FIG. 1. Phototransduction in Drosophila photoreceptors. Absorption of a photon of light causes a conformational change in the rhodopsin molecule (R) and activates its catalytic properties. Active metarhodopsin (M*) catalyzes G protein activation. The G protein exchanges GDP for GTP and releases the inhibitory βγ subunits. Active G protein catalyzes the activation of the norpA-encoded PLC. PLC hydrolyzes PIP2 into the intracellular messengers IP3 and DAG. cGMP has also been implicated as a possible intracellular messenger mediating excitation. Extracellular sodium and calcium enter the cell through the light-activated conductance and cause the depolarization of the photoreceptor cells. The light-activated conductance appears to be composed of at least two types of channels. The trp gene is required for a class of channels with high calcium permeability. DAG is thought to modulate a photoreceptor cell-specific PKC (encoded by inaC) that regulates deactivation and desensitization of the light response. Metarhodopsin is inactivated via phosphorylation by rhodopsin kinase (RoK) and arrestin binding (encoded by the arr1 and arr2 genes). Inactive metarhodopsin is photoconverted back to rhodopsin and then presumably dephosphorylated by the rdgC-encoded phosphatase. The box in the upper right indicates a pathway likely to be required for synthesis of PIP2. rdgA encodes DAG-kinase and rdgB encodes a protein with significant sequence homology to phosphatidylinositol-transfer protein, cds refers to CDP-DAG synthase. dgq and gbe are the genes encoding the photoreceptor cell-specific isoforms of Gα and Gβ subunits, respectively. ninaB and ninaD are genes required for retinal biogenesis, and ninaA is a cyclophilin homolog required for rhodopsin biogenesis, rh1, rh2, rh3, and rh4 are the structural genes for the four known rhodopsins. IP3R and PIPase refer to the IP3 receptor and inositol polyphosphate phosphatase (an enzyme required to break down IP3). Mutations in all gene products highlighted in red are now available (refs.11 and 22, and unpublished work from C.S.Z. laboratory).

biochemical grounds but in which a genetic approach provided fundamental insight as to their functional requirement. Examples are the cyclophilin homologue ninaA and its role in rhodopsin biogenesis (1417), an eye-specific protein kinase C (PKC) required for deactivation and calcium feedback regulation (18,19), the role of Gβ in the termination of the light response (20), and a number of enzymes involved in inositol phospholipid metabolism and shown to be required for photoreceptor cell excitation (10,21).

Inositol Phospholipids and Phototransduction

Drosophila phototransduction is one of the best model systems for the study of G protein-coupled PLC signaling (10,22,23). Not only is the system amenable to molecular genetic analysis but also it can report activity with exquisite sensitivity and specificity: photoreceptor cells are sensitive to single photons, and the signaling pathway can be turned on and off with millisecond kinetics (phototransduction in Drosophila is the fastest known G protein cascade, taking just a few tens of milliseconds to go from light activation of rhodopsin to the generation of a receptor potential). As described above, active PLC catalyzes the hydrolysis of the minor membrane phospholipid PIP2 into the second messengers inositol IP3 and DAG. IP3 mobilizes calcium from internal stores, which affects and modulates many cellular processes, and DAG activates members of the PKC family of proteins. Given the central role of PIP2 in signaling, its levels may be expected to be tightly regulated in the cell.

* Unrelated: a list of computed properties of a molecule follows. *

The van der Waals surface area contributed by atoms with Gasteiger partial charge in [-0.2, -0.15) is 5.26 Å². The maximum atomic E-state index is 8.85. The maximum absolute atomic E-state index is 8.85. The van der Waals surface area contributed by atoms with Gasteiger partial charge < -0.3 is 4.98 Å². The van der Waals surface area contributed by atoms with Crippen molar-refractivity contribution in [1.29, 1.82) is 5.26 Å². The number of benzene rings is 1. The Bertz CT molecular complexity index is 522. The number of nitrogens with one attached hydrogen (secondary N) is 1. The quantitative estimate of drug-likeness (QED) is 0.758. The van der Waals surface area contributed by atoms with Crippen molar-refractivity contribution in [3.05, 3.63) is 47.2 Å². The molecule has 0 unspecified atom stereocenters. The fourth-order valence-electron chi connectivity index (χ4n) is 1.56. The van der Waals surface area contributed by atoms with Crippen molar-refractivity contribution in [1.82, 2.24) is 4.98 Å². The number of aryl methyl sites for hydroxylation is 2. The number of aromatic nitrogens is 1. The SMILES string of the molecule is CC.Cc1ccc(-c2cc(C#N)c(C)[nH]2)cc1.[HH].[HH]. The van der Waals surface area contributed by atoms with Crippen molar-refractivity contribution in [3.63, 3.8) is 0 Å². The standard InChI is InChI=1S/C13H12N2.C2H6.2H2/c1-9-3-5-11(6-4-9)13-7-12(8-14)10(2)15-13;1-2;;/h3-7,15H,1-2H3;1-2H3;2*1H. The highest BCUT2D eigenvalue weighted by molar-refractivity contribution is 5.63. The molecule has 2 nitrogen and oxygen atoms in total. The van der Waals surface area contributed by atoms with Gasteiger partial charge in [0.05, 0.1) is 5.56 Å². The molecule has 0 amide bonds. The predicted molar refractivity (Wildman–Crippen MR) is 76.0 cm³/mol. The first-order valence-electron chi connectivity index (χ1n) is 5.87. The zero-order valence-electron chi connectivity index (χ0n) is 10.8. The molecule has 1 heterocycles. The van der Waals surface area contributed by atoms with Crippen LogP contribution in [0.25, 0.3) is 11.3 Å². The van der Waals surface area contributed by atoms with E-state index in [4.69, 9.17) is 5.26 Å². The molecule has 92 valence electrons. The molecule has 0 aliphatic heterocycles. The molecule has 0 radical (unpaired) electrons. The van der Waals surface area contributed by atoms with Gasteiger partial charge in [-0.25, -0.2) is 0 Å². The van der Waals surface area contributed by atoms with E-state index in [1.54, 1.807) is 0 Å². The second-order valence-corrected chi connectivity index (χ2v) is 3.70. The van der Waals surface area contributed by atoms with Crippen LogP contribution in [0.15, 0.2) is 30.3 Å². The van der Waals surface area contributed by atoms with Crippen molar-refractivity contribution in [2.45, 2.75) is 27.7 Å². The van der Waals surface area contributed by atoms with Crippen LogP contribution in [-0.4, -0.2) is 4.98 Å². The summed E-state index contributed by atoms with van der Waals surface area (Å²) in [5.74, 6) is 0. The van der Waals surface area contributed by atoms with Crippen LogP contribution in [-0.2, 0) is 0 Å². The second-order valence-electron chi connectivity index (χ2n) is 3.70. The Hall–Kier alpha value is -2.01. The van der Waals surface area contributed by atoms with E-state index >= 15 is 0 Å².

Fig. 2 shows an expanded view of the PIP2 cycle. CDP-DAG synthase (CDS) is an enzyme required to convert phosphatidic acid into CDP-DAG, the acceptor for the inositol head group. Using enhancer trap technology, we identified an eye-specific form of CDP-DAG and isolated mutations in this gene (eyecds) (21). To determine whether eye-cds mutants have a defect in their signaling properties, wild-type and mutant animals were assayed for their ability to maintain a continuously activated state of the photoreceptor cells because such a state would require the continuous availability of the second messenger PIP2. Our results demonstrated that light activation depletes a pool of PIP2 necessary for excitation that cannot be replenished in eye-cds mutants (Fig. 3a–d). This phenotype is due exclusively to a defect in eye-cds, because introduction of the wild-type eye-CDS cDNA into mutant hosts fully restores wild-type physiology (Fig. 3e–f). Furthermore, inclusion of PIP2 in the patch pipette is sufficient to restore signaling in the depleted eye-cds mutants (Fig. 3g–h). These results suggest, contrary to expectations, that the pool of PIP2 required for signaling is quite small and likely synthesized “on demand”. On the basis of these findings, we reasoned that it should be possible to modulate the output of this cascade by experimentally manipulating the levels of eye-CDS. Indeed, we made



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